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UN: Rebels in South Sudan Attack Civilian Refugee Camp

Map of South Sudan
Map of South Sudan

The United Nations mission in South Sudan says anti-government rebels have opened fire on a peacekeeping base sheltering thousands of civilians, killing at least one person and wounding six others.

The mission, known as UNMISS, released a statement late Wednesday saying the base in the northeastern town of Malakal, which sheltered civilians displaced by the country's violent conflict, was attacked by gunmen on Wednesday. It said U.N. peacekeepers returned fire.

UNMISS said the wounded had been hospitalized and at least one person was in critical condition. It said the attack on civilians and peacekeepers may constitute a war crime, and that it condemns the assault "in the strongest possible terms."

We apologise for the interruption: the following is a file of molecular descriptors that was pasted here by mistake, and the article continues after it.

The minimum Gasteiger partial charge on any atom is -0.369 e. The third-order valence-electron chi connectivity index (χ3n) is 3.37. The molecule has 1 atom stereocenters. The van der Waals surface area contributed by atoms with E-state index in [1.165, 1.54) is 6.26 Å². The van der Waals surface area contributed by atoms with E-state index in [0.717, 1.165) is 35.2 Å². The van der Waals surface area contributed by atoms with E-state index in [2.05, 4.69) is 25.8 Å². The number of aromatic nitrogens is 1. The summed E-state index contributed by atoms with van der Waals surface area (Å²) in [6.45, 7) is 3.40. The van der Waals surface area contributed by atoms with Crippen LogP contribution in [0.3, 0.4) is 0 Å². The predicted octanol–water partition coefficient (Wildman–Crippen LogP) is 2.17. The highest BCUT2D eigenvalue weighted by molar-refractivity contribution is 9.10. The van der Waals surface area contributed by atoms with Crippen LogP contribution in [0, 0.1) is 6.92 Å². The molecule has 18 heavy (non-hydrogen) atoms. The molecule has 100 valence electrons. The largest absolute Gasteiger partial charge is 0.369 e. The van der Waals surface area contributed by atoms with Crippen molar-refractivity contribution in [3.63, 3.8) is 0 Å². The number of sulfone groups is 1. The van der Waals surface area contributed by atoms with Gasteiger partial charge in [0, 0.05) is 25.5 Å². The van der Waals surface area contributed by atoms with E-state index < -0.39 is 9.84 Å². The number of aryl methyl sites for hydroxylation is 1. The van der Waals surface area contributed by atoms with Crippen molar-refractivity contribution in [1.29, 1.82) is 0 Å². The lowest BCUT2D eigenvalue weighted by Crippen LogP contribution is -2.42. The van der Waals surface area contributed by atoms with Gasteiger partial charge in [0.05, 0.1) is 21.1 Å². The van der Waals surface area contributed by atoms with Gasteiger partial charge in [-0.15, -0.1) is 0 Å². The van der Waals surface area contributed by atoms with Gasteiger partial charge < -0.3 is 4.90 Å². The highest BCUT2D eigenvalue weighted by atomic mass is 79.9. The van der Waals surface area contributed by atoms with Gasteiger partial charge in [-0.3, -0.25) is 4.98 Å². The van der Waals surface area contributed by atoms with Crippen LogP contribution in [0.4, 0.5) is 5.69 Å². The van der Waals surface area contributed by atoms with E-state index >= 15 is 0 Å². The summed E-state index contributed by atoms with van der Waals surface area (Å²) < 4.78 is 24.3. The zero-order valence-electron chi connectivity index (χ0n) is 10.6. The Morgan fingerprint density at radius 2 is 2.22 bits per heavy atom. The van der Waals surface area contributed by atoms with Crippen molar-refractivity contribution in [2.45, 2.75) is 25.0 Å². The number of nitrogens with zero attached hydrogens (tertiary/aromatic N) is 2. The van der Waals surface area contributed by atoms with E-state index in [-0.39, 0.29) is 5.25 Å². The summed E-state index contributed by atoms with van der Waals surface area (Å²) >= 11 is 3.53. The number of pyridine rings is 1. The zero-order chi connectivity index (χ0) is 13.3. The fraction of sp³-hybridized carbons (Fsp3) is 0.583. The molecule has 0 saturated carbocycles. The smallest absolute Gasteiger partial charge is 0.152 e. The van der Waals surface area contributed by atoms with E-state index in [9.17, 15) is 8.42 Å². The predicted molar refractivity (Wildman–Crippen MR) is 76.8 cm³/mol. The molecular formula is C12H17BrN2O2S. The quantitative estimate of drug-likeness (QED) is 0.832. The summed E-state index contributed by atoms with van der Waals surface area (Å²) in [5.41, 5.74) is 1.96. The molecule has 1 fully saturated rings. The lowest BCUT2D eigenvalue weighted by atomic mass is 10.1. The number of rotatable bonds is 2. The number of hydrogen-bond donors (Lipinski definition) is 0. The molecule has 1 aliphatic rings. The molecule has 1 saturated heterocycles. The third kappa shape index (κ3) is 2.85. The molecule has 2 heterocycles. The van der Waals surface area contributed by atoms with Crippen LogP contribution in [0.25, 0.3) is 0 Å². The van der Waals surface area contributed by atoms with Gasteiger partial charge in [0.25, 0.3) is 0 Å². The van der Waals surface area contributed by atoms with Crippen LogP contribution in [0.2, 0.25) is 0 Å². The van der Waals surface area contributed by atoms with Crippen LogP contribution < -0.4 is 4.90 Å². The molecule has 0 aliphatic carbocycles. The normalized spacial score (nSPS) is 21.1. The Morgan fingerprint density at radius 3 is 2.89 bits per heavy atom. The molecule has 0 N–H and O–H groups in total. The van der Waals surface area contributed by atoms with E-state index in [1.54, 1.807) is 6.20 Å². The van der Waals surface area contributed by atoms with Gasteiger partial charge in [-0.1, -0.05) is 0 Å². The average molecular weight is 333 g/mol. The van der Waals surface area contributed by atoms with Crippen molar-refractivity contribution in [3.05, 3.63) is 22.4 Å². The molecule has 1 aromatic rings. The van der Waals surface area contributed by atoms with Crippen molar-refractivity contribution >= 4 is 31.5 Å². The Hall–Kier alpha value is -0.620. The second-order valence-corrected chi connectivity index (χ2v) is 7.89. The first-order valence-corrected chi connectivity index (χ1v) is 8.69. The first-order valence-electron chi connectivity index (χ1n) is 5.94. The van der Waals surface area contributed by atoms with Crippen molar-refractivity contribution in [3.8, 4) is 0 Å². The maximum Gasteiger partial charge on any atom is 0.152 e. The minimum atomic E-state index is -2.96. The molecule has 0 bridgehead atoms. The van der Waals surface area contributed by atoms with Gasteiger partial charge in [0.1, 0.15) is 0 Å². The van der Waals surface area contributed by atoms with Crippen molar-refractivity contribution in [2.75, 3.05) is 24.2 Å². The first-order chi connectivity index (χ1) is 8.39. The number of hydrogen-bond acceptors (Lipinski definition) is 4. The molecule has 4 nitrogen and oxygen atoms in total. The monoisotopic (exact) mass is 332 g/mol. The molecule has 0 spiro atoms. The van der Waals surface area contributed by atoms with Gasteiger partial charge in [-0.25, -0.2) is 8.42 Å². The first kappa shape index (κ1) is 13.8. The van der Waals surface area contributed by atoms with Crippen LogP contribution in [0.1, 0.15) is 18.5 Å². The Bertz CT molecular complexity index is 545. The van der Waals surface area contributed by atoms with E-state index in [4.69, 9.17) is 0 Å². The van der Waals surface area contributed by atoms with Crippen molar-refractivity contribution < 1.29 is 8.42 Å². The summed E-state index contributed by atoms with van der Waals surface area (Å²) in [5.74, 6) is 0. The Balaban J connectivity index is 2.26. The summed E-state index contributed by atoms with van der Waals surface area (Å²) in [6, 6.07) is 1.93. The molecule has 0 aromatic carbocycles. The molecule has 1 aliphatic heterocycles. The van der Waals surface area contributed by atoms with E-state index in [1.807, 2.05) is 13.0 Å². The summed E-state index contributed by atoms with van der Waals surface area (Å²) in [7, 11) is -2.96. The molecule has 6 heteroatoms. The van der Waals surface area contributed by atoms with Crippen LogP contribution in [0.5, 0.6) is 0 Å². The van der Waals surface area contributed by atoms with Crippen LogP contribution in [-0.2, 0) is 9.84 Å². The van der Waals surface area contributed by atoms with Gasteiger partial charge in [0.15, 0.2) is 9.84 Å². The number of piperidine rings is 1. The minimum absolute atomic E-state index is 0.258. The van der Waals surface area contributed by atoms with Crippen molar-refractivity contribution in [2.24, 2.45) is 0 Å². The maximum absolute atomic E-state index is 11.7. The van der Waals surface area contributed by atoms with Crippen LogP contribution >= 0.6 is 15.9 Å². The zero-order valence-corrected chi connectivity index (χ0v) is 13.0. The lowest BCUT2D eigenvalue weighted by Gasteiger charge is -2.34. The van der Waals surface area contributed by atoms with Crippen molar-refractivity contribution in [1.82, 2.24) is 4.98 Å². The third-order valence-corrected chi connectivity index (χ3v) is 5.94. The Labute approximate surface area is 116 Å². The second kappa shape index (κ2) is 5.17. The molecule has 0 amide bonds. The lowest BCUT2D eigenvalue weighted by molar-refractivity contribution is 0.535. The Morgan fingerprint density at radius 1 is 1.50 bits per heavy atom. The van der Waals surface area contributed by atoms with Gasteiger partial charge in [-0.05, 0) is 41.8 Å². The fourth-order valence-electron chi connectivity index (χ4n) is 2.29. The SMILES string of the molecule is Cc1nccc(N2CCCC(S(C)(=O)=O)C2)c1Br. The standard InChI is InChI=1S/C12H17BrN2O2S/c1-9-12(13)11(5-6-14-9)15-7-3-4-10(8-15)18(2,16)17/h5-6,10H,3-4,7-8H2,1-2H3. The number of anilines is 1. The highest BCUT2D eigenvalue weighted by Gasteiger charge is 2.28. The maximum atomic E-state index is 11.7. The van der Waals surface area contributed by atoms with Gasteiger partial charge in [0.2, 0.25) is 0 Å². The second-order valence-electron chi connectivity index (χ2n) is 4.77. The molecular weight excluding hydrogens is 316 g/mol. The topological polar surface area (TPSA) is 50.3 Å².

On Wednesday, the United Nations Security Council imposed sanctions on six military commanders from South Sudan for perpetuating the conflict there.

Three government military generals and three rebel commanders are now subject to a global travel ban and an asset freeze.

U.S. Ambassador to the U.N. Samantha Power said the sanctions demonstrate that "those who commit atrocities and undermine peace will face consequences." She said the U.S. and other Security Council members demand both the government and rebels cease offensive military action and commit to negotiating a peace deal.

Fighting in South Sudan erupted in December 2013 between forces loyal to President Salva Kiir and those loyal to former Vice President Reik Machar.

The war has driven more than 2 million people from their homes and created a humanitarian crisis.

The three government commanders sanctioned by the U.N. are Major-General Marial Chanuong Yol Mangok, Lieutenant-General Gabriel Jok Riak and Major-General Santino Deng Wol. The three rebel commanders sanctioned are Major-General Simon Gatwech Dual, Major-General James Koang Chuol and Major-General Peter Gadet.

The U.S. imposed its own sanctions on Chanuong, Deng Wol, Chuol and Gadet last year.

Power said the U.S. is "appalled" by reports of atrocities against South Sudanese civilians, including gang rape and burning people alive in their homes.

It is unclear who is behind such crimes. But U.N. officials have said it is the government's responsibility to protect civilians.